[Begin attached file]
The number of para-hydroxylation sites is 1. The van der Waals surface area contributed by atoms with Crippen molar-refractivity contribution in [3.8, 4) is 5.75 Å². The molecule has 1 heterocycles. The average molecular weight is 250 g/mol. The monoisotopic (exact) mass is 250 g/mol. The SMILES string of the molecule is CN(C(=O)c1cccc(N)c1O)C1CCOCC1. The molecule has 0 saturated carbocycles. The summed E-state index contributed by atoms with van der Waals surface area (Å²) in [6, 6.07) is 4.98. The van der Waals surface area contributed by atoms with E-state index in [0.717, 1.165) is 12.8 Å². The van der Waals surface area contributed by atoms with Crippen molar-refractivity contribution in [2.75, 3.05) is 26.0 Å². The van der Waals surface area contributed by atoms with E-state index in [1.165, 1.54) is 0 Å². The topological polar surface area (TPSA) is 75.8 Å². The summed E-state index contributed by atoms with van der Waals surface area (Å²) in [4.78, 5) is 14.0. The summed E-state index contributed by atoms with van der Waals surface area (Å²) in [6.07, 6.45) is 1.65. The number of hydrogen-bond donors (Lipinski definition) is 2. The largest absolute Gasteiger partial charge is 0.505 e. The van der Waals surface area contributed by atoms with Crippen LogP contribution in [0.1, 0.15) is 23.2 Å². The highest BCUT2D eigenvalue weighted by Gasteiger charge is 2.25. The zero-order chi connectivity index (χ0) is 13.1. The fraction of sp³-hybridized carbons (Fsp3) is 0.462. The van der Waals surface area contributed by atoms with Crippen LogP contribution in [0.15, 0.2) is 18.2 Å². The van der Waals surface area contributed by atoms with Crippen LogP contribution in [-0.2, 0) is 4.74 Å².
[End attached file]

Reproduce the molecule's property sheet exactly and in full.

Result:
The number of para-hydroxylation sites is 1. The van der Waals surface area contributed by atoms with Crippen molar-refractivity contribution in [3.8, 4) is 5.75 Å². The molecule has 1 heterocycles. The average molecular weight is 250 g/mol. The monoisotopic (exact) mass is 250 g/mol. The SMILES string of the molecule is CN(C(=O)c1cccc(N)c1O)C1CCOCC1. The molecule has 0 saturated carbocycles. The summed E-state index contributed by atoms with van der Waals surface area (Å²) in [6, 6.07) is 4.98. The van der Waals surface area contributed by atoms with E-state index in [0.717, 1.165) is 12.8 Å². The van der Waals surface area contributed by atoms with Crippen molar-refractivity contribution in [2.75, 3.05) is 26.0 Å². The van der Waals surface area contributed by atoms with E-state index in [1.165, 1.54) is 0 Å². The topological polar surface area (TPSA) is 75.8 Å². The summed E-state index contributed by atoms with van der Waals surface area (Å²) in [4.78, 5) is 14.0. The summed E-state index contributed by atoms with van der Waals surface area (Å²) in [6.07, 6.45) is 1.65. The number of hydrogen-bond donors (Lipinski definition) is 2. The largest absolute Gasteiger partial charge is 0.505 e. The van der Waals surface area contributed by atoms with Crippen LogP contribution in [0.1, 0.15) is 23.2 Å². The highest BCUT2D eigenvalue weighted by Gasteiger charge is 2.25. The zero-order chi connectivity index (χ0) is 13.1. The fraction of sp³-hybridized carbons (Fsp3) is 0.462. The van der Waals surface area contributed by atoms with Crippen LogP contribution in [0.15, 0.2) is 18.2 Å². The van der Waals surface area contributed by atoms with Crippen LogP contribution in [-0.2, 0) is 4.74 Å².